Winnie-the-Pooh and Piglet walk together in Winnie-the-Pooh by A. A. Milne, illustrated by Ernest H. Shepard (via public domain)

There’s no better way to observe the dawn of a new year of the roaring 2020s than celebrating Public Domain Day. On January 1, 2022, cultural items in the archive dating from 1926 shed their copyright and made their proper full and proper entrance into society. In 2022, for the first time, a swath of 400,000 sound recordings published before 1923 will join the public domain thanks to the Music Modernization Act (MMA) passed in 2018. 

The lion’s share of holdings in the National Jukebox, the Library of Congress’ archive of historical sound recordings, will become public domain, and it includes both popular music spanning the genres of jazz, folk, Broadway musical, ragtime, and blues, as well as spoken word. Before the MMA was passed, we would have had to wait until 2067 before these recordings were released to the public. Scott Joplin’s recorded work and Thomas Edison’s recordings are among the gems in this category. This means that musicians and DJs can start mixing tracks like Edison singing “Mary Had a Little Lamb” with fun bops like “Ramshackle Rag.” (Citizen DJ, a project spearheaded by innovator-in-residence at the Library of Congress Brian Foo, already plans to make these tunes easily accessible for anybody’s remixing needs.)  

Also joining the public domain are novels from Ernest Hemingway and William Faulkner (all the more fodder for comparisons of modernist prose coming to creative writing classes near you); A. A. Milne’s first Winnie the Pooh book (the second follows in 2024); and Langston Hughes’ debut poetry collection The Weary Blues. And that’s just skimming the surface of works that already enjoy decent acclaim — the introduction of new works into the public domain means that the next gem from our cultural heritage awaits rediscovery.

Copyright law is complicated and ever-changing, and what enters the public domain is complicated by the fact that copyright law varies from country to country. Before 1998, in the United States, any work 75 years or older graduated into the public domain. But that year, President Clinton signed the Copyright Term Extension Act, which lengthened the term by 20 years. For two decades, Public Domain Day was effectively canceled as the steady flow of new works into the commons was stemmed. On January 1, 2019, Public Domain Day returned, and scholars, archivists, artists, and more rejoiced at the possibility of bringing new creative possibilities to old stories, visual motifs, and ideas. Here’s to hoping that Congress doesn’t do anything rash this year to screw with the continued commemoration of this holiday, which is gaining recognition thanks to the advocacy efforts of Canadian activist Wallace J. McLean and Harvard Law professor Lawrence Lessig.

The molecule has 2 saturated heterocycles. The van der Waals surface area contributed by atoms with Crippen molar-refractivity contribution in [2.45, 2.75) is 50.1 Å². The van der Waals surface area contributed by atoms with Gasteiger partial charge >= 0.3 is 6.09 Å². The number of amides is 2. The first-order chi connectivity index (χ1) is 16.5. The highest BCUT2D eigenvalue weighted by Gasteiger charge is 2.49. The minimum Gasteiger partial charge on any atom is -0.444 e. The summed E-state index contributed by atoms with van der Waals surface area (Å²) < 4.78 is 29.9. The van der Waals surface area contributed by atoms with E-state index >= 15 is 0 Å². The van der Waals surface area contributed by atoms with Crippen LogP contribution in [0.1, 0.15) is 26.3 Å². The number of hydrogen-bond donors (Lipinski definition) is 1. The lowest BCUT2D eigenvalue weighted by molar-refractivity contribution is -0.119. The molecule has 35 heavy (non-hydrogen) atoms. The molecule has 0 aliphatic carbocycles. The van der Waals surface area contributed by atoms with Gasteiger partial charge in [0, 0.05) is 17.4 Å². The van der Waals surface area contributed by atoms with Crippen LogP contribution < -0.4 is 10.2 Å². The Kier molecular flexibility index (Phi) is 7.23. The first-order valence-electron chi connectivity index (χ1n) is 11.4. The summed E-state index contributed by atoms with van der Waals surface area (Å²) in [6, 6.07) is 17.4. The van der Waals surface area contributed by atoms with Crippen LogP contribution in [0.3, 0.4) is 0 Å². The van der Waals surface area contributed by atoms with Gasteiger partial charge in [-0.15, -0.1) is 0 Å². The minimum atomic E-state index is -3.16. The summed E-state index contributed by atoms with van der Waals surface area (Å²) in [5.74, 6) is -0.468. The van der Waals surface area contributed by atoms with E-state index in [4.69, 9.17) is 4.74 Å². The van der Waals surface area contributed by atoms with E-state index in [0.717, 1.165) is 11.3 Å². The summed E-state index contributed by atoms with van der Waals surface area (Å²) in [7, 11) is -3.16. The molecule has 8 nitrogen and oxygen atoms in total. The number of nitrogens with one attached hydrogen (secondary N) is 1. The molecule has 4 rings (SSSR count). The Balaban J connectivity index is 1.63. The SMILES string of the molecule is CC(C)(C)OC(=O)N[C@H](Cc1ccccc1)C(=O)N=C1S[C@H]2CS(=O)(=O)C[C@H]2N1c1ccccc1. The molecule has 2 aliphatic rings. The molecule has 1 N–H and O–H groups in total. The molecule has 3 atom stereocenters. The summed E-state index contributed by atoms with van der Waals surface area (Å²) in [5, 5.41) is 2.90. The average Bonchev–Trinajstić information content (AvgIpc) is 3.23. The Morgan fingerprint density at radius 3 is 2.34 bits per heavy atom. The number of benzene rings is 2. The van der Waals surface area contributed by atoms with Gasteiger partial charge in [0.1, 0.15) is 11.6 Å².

“Poetry can only be made out of other poems, novels out of other novels,” critic Northrop Frye once wrote. Precisely that can be done with an expanding set of materials without the fear of legal repercussions. Unburdened of their copyrights, public domain poetry and books will be made available on Internet platforms like Google Books. They can be blogged and reshared as people wish, and research shows that books that enter the public domain are cheaper and get more circulation. Scenes from 1926 movies can be shared and appropriated, and music from that year can now be repurposed and used without the payment of royalties. And film preservationists, who worry that current copyright law oversees the physical disintegration of old films, can now restore films from 1926.

The following is a very incomplete list of cultural goods that will have made it into the public domain in the United States as of January 1:


  • A. A. Milne, Winnie-the-Pooh, decorations by E. H. Shepard
  • Ernest Hemingway, The Sun Also Rises
  • Dorothy Parker, Enough Rope
  • Langston Hughes, The Weary Blues
  • T. E. Lawrence, The Seven Pillars of Wisdom
  • Agatha Christie, The Murder of Roger Ackroyd
  • Arthur Conan Doyle, The Land of Mist
  • Edna Ferber, Show Boat
  • William Faulkner, Soldiers’ Pay
  • Willa Cather, My Mortal Enemy
  • D. H. Lawrence, The Plumed Serpent
  • H. L. Mencken, Notes on Democracy
  • Vita Sackville-West’s The Land
  • Franz Kafka’s The Castle
  • Felix Salten’s Bambi, A Life in the Woods


  • F. W. Murnau’s Faust
  • Buster Keaton’s Battling Butler
  • Victor Sjöström’s The Scarlet Letter
  • Sam Taylor’s For Heaven’s Sake
  • Fred Niblo’s The Temptress
  • Henry King’s The Winning of Barbara Worth
  • Harry A. Pollard’s The Cohens and Kellys
  • George Fitzmaurice’s The Son of the Sheik
  • Herbert Brenon’s The Great Gatsby


  • Ray Henderson and Morton Dixon’s Bye Bye Black Bird
  • George Gershwin and Ira Gershwin’s Someone To Watch Over Me
  • Otto Harbach, Oscar Hammerstein II, George Gershwin, and Herbert Stothart’s Cossack Love Song
  • Joseph “King” Oliver’s Snag It


  • Zora Neale Hurston’s Color Struck
  • Bertolt Brecht’s Man Equals Man
  • Opera: Giacomo Puccini’s Turandot
Avatar photo

Jasmine Liu

Jasmine Liu is a former staff writer for Hyperallergic. Originally from the San Francisco Bay Area, she studied anthropology and mathematics at Stanford University.